How do you address the problem of someone hating their body type

How do you address the problem of someone hating their body type, who in doing so also insinuates that everyone else who has the same problem should hate themselves as well? It’s really hard to offer words of encouragement when they don’t understand that they’re wrong for shaming.

Be human.

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Hello Diner. I believe you are asking about how to change someone’s opinion and morals–both of which are extremely personal and fundamental. If I were to convince you that you should hate your body, and you should shame others, how would I go about doing that? I imagine just reading that sentence causes such a visceral response that a simple conversation would not sway you, and you’ll be less receptive of ideas I might share later.

Without more detail of this particular encounter, it is hard to discern the exact point of view and beliefs of this person. He or she may not have meant what you surmised–that everyone else with a problem with weight and size should hate themselves. It could have been a misunderstanding, a frustrated hyperbole, or the culmination of a bad day. It almost doesn’t matter what your friend thinks. For this Fortune, you are my Diner, and your opinions are the only ones we can address for now. Your friend’s journey is their own.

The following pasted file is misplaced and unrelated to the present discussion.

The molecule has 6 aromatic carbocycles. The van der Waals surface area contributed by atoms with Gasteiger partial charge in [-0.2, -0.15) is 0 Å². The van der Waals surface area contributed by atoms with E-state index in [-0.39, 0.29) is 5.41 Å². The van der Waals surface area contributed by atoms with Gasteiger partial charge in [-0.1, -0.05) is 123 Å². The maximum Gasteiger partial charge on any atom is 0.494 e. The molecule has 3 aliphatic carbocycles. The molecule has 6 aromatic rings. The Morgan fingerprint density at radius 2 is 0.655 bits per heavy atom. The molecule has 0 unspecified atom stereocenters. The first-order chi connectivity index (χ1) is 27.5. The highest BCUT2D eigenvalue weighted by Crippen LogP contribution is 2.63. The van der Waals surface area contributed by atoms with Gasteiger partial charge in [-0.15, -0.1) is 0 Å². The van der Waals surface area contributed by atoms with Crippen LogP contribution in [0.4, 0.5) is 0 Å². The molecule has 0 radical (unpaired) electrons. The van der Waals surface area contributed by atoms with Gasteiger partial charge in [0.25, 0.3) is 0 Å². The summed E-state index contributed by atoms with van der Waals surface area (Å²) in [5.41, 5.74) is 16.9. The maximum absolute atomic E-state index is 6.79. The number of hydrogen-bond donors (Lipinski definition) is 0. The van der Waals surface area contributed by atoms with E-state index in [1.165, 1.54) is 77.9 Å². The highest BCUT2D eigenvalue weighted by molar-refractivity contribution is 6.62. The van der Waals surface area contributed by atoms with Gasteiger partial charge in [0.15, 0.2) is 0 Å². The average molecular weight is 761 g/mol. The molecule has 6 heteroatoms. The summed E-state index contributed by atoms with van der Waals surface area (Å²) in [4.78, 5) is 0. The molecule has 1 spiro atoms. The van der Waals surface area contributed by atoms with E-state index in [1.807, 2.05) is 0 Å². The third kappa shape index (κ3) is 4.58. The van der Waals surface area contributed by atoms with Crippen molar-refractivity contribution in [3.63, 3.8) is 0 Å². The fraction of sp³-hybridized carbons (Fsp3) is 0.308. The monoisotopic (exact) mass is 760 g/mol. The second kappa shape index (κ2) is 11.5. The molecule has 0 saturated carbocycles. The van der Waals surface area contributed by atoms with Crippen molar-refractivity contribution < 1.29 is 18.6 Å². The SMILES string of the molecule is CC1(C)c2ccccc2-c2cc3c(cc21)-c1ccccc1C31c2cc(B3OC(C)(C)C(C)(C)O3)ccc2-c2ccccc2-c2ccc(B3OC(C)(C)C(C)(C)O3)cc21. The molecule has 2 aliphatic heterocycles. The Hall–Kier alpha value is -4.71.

Right or wrong, understand that shaming simply is. Its power comes from the importance both the society and the individual put on the attribute. We Fortune Cookies are made uniformly. A “big” cookie is mere millimeters larger than a “small” cookie, so size has very little meaning to us. Shaming does indeed have devastating effects, and one can argue that it is wrong; however, shaming only has those effects because “big” and “small” mean a lot to your society and to you.

You can change its impactfulness in one of two ways: change everyone’s dimensions to be exactly the same, or highlight the intrinsic value of the individual beyond size and shape. Strip beauty of its power not by preventing shaming, but by de-emphasizing its importance. Rather calling everyone beautiful, just acknowledge that it’s simply an attribute someone has that influences some mate selection. Instead applaud wit, intelligence, creativity, humor, altruism, generosity, empathy, and kindness.

The more value a person sees in themselves, the more care they may give to the health and performance of such a precious vessel of their character. Any words you offer a person to stop hating their size are orders of magnitude less effective than the person’s own the decision to improve it.

Show your friend what it means to be human–in every brilliant way–and you will have more success encouraging them. Show your friend that there is much beyond size and beauty. What is “beautiful” is a matter of opinion, but what makes a good person is more universal. Your friend is lucky to have you: a whole other wonderful human being full of virtues and value of your own. Don’t forget that, Diner.